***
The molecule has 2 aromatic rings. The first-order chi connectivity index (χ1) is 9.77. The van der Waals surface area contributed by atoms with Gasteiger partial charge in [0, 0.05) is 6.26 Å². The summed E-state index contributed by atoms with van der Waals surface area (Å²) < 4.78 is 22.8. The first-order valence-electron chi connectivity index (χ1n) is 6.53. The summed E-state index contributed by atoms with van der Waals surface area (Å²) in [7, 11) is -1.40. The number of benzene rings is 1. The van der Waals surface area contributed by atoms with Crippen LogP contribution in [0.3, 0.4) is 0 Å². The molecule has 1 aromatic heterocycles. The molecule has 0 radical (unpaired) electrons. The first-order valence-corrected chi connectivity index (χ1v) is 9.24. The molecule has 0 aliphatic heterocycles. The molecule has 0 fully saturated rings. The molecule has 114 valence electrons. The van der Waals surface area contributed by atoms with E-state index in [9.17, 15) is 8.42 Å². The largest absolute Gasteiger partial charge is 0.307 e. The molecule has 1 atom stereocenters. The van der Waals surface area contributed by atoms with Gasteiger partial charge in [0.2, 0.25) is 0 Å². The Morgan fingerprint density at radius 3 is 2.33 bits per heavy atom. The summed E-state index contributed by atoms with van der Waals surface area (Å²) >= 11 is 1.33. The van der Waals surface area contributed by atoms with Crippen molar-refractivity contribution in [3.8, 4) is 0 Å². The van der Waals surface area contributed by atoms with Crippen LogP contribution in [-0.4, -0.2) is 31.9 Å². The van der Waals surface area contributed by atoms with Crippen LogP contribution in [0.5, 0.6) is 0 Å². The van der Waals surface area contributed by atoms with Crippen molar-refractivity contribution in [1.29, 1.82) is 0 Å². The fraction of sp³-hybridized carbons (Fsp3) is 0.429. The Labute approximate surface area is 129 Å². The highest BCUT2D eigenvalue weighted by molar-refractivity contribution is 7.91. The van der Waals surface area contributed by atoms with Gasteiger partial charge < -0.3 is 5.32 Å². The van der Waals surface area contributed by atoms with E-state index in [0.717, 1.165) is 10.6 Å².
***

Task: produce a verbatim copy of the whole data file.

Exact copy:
The molecule has 2 aromatic rings. The first-order chi connectivity index (χ1) is 9.77. The van der Waals surface area contributed by atoms with Gasteiger partial charge in [0, 0.05) is 6.26 Å². The summed E-state index contributed by atoms with van der Waals surface area (Å²) < 4.78 is 22.8. The first-order valence-electron chi connectivity index (χ1n) is 6.53. The summed E-state index contributed by atoms with van der Waals surface area (Å²) in [7, 11) is -1.40. The number of benzene rings is 1. The van der Waals surface area contributed by atoms with Crippen LogP contribution in [0.3, 0.4) is 0 Å². The molecule has 1 aromatic heterocycles. The molecule has 0 radical (unpaired) electrons. The first-order valence-corrected chi connectivity index (χ1v) is 9.24. The molecule has 0 aliphatic heterocycles. The molecule has 0 fully saturated rings. The molecule has 114 valence electrons. The van der Waals surface area contributed by atoms with E-state index in [9.17, 15) is 8.42 Å². The largest absolute Gasteiger partial charge is 0.307 e. The molecule has 1 atom stereocenters. The van der Waals surface area contributed by atoms with Gasteiger partial charge in [0.2, 0.25) is 0 Å². The Morgan fingerprint density at radius 3 is 2.33 bits per heavy atom. The summed E-state index contributed by atoms with van der Waals surface area (Å²) >= 11 is 1.33. The van der Waals surface area contributed by atoms with Crippen molar-refractivity contribution in [3.8, 4) is 0 Å². The van der Waals surface area contributed by atoms with Crippen LogP contribution in [-0.4, -0.2) is 31.9 Å². The van der Waals surface area contributed by atoms with Crippen LogP contribution in [0.5, 0.6) is 0 Å². The van der Waals surface area contributed by atoms with Crippen molar-refractivity contribution in [1.29, 1.82) is 0 Å². The fraction of sp³-hybridized carbons (Fsp3) is 0.429. The Labute approximate surface area is 129 Å². The highest BCUT2D eigenvalue weighted by molar-refractivity contribution is 7.91. The van der Waals surface area contributed by atoms with Gasteiger partial charge < -0.3 is 5.32 Å². The van der Waals surface area contributed by atoms with E-state index in [0.717, 1.165) is 10.6 Å².